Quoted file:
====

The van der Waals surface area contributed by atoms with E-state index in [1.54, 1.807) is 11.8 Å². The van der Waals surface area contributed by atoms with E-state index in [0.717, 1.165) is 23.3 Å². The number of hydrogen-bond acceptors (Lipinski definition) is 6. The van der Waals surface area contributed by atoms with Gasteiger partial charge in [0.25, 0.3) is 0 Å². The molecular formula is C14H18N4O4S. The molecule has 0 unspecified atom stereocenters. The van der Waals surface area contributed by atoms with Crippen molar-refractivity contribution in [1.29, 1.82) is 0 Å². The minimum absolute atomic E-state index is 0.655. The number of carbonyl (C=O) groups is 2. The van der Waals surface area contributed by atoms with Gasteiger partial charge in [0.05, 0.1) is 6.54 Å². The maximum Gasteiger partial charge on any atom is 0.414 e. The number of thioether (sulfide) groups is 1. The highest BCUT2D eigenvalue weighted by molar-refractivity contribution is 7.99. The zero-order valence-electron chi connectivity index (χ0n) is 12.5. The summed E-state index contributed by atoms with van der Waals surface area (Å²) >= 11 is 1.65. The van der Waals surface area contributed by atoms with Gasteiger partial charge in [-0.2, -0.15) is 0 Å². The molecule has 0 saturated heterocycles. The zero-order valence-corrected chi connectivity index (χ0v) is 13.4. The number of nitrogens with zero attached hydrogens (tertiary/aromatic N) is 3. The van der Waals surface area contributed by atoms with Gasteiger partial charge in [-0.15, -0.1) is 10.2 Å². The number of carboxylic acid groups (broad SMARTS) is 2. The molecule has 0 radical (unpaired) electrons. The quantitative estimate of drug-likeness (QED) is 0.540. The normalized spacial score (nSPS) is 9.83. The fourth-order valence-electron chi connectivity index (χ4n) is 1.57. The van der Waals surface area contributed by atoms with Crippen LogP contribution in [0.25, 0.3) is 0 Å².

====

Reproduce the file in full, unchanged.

The van der Waals surface area contributed by atoms with E-state index in [1.54, 1.807) is 11.8 Å². The van der Waals surface area contributed by atoms with E-state index in [0.717, 1.165) is 23.3 Å². The number of hydrogen-bond acceptors (Lipinski definition) is 6. The van der Waals surface area contributed by atoms with Gasteiger partial charge in [0.25, 0.3) is 0 Å². The molecular formula is C14H18N4O4S. The molecule has 0 unspecified atom stereocenters. The van der Waals surface area contributed by atoms with Crippen molar-refractivity contribution in [1.29, 1.82) is 0 Å². The minimum absolute atomic E-state index is 0.655. The number of carbonyl (C=O) groups is 2. The van der Waals surface area contributed by atoms with Gasteiger partial charge in [0.05, 0.1) is 6.54 Å². The maximum Gasteiger partial charge on any atom is 0.414 e. The number of thioether (sulfide) groups is 1. The highest BCUT2D eigenvalue weighted by molar-refractivity contribution is 7.99. The zero-order valence-electron chi connectivity index (χ0n) is 12.5. The summed E-state index contributed by atoms with van der Waals surface area (Å²) >= 11 is 1.65. The van der Waals surface area contributed by atoms with Gasteiger partial charge in [-0.2, -0.15) is 0 Å². The molecule has 0 saturated heterocycles. The zero-order valence-corrected chi connectivity index (χ0v) is 13.4. The number of nitrogens with zero attached hydrogens (tertiary/aromatic N) is 3. The van der Waals surface area contributed by atoms with Gasteiger partial charge in [-0.15, -0.1) is 10.2 Å². The number of carboxylic acid groups (broad SMARTS) is 2. The molecule has 0 radical (unpaired) electrons. The quantitative estimate of drug-likeness (QED) is 0.540. The normalized spacial score (nSPS) is 9.83. The fourth-order valence-electron chi connectivity index (χ4n) is 1.57. The van der Waals surface area contributed by atoms with Crippen LogP contribution in [0.25, 0.3) is 0 Å².